Sufi and rap fuse together in an upcoming music video

Jun 21, 2016, 08:02 IST | Hassan M Kamal

Urdu band, Alif pays tribute to the Kashmiri language in a new video that combines Sufi music with Rap

  With Kashmir as the backdrop and Sufism as its soul, it’s not easy to ignore the pain and melancholia that surrounds the music of Alif, a local Urdu band with roots in Pune, Mumbai and the valley of Kashmir. To that add the angst that’s typical of Rap, and you get a potent mix of lyrical, thoughtful and contemporary sounds.

A still from the video, Like A Sufi
A still from the video, Like A Sufi

All set to release a new video and track, Like A Sufi, on World Music Day that falls today, Alif is here to bring Kashmir to the forefront (minus the violence that has become synonymous with the valley). The video is part of a series of collaborations that the band will be launching with artistes from across Indian and genres, as part of Sufi 101 launched by the online content platform,

MC Kash
MC Kash

“There’s so much more to the valley of Kashmir than the negative publicity that makes news. Through these videos we want to show the world, the beauty of it,” shares Mohammad Muneem Nazir, the band’s lead vocalist and also the writer of the song. The other band members include Alex Coutinho (drums), Hardik Vaghela (keyboard), Savio Sebastian (lead guitar) and Amit Gadgil (bass).

The singer informs that the song’s title, Like A Sufi, encompasses the soul of the song as the band members and Hip-hop artiste MC Kash, travel through the valley capturing its beauty both in words and in visuals. “Sufi means being lost in finding the truth. And that’s what the song does; it builds a personal connection to anyone listening to it.”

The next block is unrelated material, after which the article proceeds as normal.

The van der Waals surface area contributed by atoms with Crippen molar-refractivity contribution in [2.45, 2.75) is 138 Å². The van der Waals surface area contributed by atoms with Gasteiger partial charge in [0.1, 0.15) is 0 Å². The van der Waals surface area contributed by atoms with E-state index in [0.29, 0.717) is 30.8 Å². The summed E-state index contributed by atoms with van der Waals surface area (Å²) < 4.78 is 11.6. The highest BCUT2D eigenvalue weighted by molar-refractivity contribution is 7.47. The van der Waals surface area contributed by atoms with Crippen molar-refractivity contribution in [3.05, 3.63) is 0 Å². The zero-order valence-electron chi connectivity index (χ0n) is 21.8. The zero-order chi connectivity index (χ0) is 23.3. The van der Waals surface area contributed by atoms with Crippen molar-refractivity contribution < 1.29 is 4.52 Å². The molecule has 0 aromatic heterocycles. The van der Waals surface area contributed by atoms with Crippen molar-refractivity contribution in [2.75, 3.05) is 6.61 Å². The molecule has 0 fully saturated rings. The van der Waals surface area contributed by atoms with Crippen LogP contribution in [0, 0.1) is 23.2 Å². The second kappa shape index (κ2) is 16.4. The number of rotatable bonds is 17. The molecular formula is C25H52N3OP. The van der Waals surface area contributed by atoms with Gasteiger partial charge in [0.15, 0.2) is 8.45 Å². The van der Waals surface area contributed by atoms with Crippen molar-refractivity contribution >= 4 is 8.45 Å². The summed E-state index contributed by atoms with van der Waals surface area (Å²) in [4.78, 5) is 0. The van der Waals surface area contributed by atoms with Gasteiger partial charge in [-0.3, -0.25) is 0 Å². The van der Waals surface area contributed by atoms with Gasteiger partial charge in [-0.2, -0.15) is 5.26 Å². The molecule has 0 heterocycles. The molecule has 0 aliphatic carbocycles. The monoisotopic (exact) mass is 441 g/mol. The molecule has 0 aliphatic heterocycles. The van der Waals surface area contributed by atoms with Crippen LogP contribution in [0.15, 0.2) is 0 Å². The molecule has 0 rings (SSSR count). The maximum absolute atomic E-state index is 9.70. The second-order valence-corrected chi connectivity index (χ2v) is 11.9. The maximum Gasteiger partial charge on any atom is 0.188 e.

Sung in Kashmiri or Kosur language spoken primarily in the valley of Kashmir and Chenab regions of Jammu and Kashmir, Nazir informs that the song is also an attempt towards saving this dying language. But doesn’t that become a problem in communicating with a pan-Indian audience? Nazir replies: “No one in my band is familiar with Kashmiri, but they all connect with it, because they understand the expression.”

The band will be releasing a second video next week, titled Jhelamas, a Rock ballad of sort, which has also been shot in Kashmir, says Cyrus Oshidar, MD and Chief Creative Officer, — a two-year-old start-up comprising mostly of ex-MTV staff. “The idea is to connect India with stories. And we are working with Alif to tell stories of Sufism from Kashmir, in a
contemporary form,” he adds.

Nazir, says that he wrote the Jhelumas in 15 minutes, and it’s a very special song to him. “It’s an ode to Kashmiri women with the river Jhelum as a witness to their resilience and never-give-up attitude, and the history of Kashmir,” says the 32-year-old singer.

So, what’s next after this? “We are exploring options for more collaborations like this, with artistes from other genres. We are also working on our self-titled album which is expected to release in a month’s time,” signs-off Nazir.


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